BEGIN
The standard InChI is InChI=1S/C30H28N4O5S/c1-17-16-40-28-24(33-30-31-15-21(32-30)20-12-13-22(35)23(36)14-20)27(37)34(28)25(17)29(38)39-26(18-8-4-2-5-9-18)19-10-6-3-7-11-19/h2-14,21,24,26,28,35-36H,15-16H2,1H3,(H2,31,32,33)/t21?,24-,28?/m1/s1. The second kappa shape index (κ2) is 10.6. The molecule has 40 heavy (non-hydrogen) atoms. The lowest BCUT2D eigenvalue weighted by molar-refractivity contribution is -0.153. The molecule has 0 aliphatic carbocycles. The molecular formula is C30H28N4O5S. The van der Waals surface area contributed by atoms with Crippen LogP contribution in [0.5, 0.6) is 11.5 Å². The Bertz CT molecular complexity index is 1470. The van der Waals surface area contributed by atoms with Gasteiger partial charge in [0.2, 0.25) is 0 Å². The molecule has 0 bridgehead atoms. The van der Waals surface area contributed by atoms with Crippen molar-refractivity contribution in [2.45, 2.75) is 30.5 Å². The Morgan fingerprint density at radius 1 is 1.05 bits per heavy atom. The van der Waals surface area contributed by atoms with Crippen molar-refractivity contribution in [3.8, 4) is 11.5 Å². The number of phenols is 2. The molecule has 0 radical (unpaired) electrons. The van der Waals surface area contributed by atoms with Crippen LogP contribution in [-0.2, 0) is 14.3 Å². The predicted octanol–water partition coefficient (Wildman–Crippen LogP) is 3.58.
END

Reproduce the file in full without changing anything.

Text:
The standard InChI is InChI=1S/C30H28N4O5S/c1-17-16-40-28-24(33-30-31-15-21(32-30)20-12-13-22(35)23(36)14-20)27(37)34(28)25(17)29(38)39-26(18-8-4-2-5-9-18)19-10-6-3-7-11-19/h2-14,21,24,26,28,35-36H,15-16H2,1H3,(H2,31,32,33)/t21?,24-,28?/m1/s1. The second kappa shape index (κ2) is 10.6. The molecule has 40 heavy (non-hydrogen) atoms. The lowest BCUT2D eigenvalue weighted by molar-refractivity contribution is -0.153. The molecule has 0 aliphatic carbocycles. The molecular formula is C30H28N4O5S. The van der Waals surface area contributed by atoms with Crippen LogP contribution in [0.5, 0.6) is 11.5 Å². The Bertz CT molecular complexity index is 1470. The van der Waals surface area contributed by atoms with Gasteiger partial charge in [0.2, 0.25) is 0 Å². The molecule has 0 bridgehead atoms. The van der Waals surface area contributed by atoms with Crippen molar-refractivity contribution in [2.45, 2.75) is 30.5 Å². The Morgan fingerprint density at radius 1 is 1.05 bits per heavy atom. The van der Waals surface area contributed by atoms with Crippen molar-refractivity contribution in [3.8, 4) is 11.5 Å². The number of phenols is 2. The molecule has 0 radical (unpaired) electrons. The van der Waals surface area contributed by atoms with Crippen LogP contribution in [-0.2, 0) is 14.3 Å². The predicted octanol–water partition coefficient (Wildman–Crippen LogP) is 3.58.